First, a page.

Targeted therapy with dabrafenib is active and well-tolerated among patients with relapsed or refractory BRAF V600 mutation-positive pediatric low-grade glioma, according to a study presented at the European Society for Medical Oncology (ESMO) 2016 Congress.1

Approximately 15% to 20% of children with low-grade glioma harbor BRAF V600 mutations, and these patients have historically worse survival and lower objective response rates to first- and second-line chemotherapy relative to patients with BRAF V600 wild-type disease. Researchers evaluated the activity of targeted BRAF inhibition with dabrafenib among pediatric patients with recurrent or progressive disease.

For the open-label, phase 1/2a study ( Identifier: NCT01677741), investigators enrolled 32 patients aged 2 to 17 years with BRAF V600-mutant relapsed or refractory low-grade glioma. Overall, 24 patients received the recommended phase 2 dose of second-line dabrafenib.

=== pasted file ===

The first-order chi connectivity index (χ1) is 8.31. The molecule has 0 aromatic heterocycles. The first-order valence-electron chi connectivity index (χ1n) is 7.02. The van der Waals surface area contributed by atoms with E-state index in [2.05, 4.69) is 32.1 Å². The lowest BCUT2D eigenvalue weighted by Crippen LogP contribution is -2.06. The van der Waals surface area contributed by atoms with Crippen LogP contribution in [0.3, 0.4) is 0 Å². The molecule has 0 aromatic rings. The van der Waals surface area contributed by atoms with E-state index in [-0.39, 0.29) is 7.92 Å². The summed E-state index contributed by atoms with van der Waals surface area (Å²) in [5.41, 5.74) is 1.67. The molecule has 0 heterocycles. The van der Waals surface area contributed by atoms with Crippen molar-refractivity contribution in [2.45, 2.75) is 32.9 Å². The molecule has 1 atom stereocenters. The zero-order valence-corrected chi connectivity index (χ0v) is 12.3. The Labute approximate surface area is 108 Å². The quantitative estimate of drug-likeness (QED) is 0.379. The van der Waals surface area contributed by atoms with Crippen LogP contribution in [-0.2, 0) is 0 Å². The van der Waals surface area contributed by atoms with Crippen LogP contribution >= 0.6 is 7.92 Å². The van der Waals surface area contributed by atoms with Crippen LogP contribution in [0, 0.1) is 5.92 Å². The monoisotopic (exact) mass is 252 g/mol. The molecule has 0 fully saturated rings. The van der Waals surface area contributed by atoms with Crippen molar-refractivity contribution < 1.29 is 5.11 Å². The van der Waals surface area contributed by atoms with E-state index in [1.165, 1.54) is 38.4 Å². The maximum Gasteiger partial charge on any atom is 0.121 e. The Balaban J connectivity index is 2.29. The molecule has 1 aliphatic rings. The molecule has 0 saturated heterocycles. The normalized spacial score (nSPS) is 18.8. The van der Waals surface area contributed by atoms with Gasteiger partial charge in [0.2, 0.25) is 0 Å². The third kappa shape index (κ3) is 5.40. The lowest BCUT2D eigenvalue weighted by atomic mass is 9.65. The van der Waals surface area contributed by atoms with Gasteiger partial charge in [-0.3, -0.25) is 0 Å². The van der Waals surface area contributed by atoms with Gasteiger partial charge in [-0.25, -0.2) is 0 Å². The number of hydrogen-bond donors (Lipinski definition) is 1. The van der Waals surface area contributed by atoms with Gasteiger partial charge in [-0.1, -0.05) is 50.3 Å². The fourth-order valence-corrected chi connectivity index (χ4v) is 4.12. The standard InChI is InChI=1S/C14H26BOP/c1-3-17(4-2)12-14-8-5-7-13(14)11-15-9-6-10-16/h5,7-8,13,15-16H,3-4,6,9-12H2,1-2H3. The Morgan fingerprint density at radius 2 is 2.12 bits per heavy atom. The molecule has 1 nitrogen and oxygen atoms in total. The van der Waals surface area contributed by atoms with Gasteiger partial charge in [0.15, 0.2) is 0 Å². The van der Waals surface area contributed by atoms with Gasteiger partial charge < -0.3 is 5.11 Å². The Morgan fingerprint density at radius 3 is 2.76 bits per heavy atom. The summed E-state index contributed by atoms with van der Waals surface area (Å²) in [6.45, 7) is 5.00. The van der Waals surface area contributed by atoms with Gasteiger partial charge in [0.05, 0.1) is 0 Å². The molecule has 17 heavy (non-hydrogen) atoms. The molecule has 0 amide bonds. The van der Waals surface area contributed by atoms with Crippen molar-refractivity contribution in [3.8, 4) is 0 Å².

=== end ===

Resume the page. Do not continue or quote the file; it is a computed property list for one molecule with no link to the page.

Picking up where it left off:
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The overall response rate was 41% (95% CI, 24-59) per independent review, which included 2 complete responses and 11 partial responses. Median duration of response was 11 months and 8 responses were ongoing at the time of analysis.

Thirteen additional patients had stable disease for 6 months longer.

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The confirmed overall response rate per investigator assessment was 72% (95% CI, 53-86), which included 1 complete response and 2 partial responses.

No new safety signals were observed and there were no reports of cutaneous squamous cell carcinoma. The most common adverse events were low-grade pyrexia, vomiting, fatigue, headache, and rash. Three patients experienced grade 3 to 4 pneumonia.                              


  1. Kieran MW, Bouffet E, Tabori U, et al. The first study of dabrafenib in pediatric patients with BRAF V600-mutant relapsed or refractory low-grade gliomas. Paper presented at: European Society for Medical Oncology (ESMO) 2016 Congress; October 7-11, 2016; Copenhagen, Denmark.